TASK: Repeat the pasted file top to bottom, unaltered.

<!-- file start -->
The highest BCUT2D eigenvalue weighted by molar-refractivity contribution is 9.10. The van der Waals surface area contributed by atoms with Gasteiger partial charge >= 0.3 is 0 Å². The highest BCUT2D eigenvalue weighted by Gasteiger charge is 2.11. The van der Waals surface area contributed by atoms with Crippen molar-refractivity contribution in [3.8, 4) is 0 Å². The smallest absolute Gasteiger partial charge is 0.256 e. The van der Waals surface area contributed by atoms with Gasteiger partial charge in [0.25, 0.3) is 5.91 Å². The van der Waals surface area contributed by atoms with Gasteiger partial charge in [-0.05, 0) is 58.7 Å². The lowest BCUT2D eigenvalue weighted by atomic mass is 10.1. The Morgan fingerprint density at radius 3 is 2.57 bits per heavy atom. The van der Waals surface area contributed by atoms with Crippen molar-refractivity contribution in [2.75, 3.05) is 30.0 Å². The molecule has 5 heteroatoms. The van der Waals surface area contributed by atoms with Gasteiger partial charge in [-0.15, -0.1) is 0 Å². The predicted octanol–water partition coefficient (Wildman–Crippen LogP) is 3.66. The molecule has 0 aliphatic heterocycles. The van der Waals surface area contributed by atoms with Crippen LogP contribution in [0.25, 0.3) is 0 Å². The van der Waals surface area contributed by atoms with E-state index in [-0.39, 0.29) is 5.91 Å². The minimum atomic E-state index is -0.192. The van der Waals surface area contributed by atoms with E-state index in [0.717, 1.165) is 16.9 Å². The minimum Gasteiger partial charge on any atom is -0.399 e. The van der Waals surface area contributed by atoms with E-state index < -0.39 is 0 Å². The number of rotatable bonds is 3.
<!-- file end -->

The highest BCUT2D eigenvalue weighted by molar-refractivity contribution is 9.10. The van der Waals surface area contributed by atoms with Gasteiger partial charge >= 0.3 is 0 Å². The highest BCUT2D eigenvalue weighted by Gasteiger charge is 2.11. The van der Waals surface area contributed by atoms with Crippen molar-refractivity contribution in [3.8, 4) is 0 Å². The smallest absolute Gasteiger partial charge is 0.256 e. The van der Waals surface area contributed by atoms with Gasteiger partial charge in [0.25, 0.3) is 5.91 Å². The van der Waals surface area contributed by atoms with Gasteiger partial charge in [-0.05, 0) is 58.7 Å². The lowest BCUT2D eigenvalue weighted by atomic mass is 10.1. The Morgan fingerprint density at radius 3 is 2.57 bits per heavy atom. The van der Waals surface area contributed by atoms with Crippen molar-refractivity contribution in [2.75, 3.05) is 30.0 Å². The molecule has 5 heteroatoms. The van der Waals surface area contributed by atoms with Gasteiger partial charge in [-0.15, -0.1) is 0 Å². The predicted octanol–water partition coefficient (Wildman–Crippen LogP) is 3.66. The molecule has 0 aliphatic heterocycles. The van der Waals surface area contributed by atoms with Crippen LogP contribution in [0.25, 0.3) is 0 Å². The van der Waals surface area contributed by atoms with E-state index in [-0.39, 0.29) is 5.91 Å². The minimum atomic E-state index is -0.192. The van der Waals surface area contributed by atoms with E-state index in [0.717, 1.165) is 16.9 Å². The minimum Gasteiger partial charge on any atom is -0.399 e. The van der Waals surface area contributed by atoms with E-state index < -0.39 is 0 Å². The number of rotatable bonds is 3.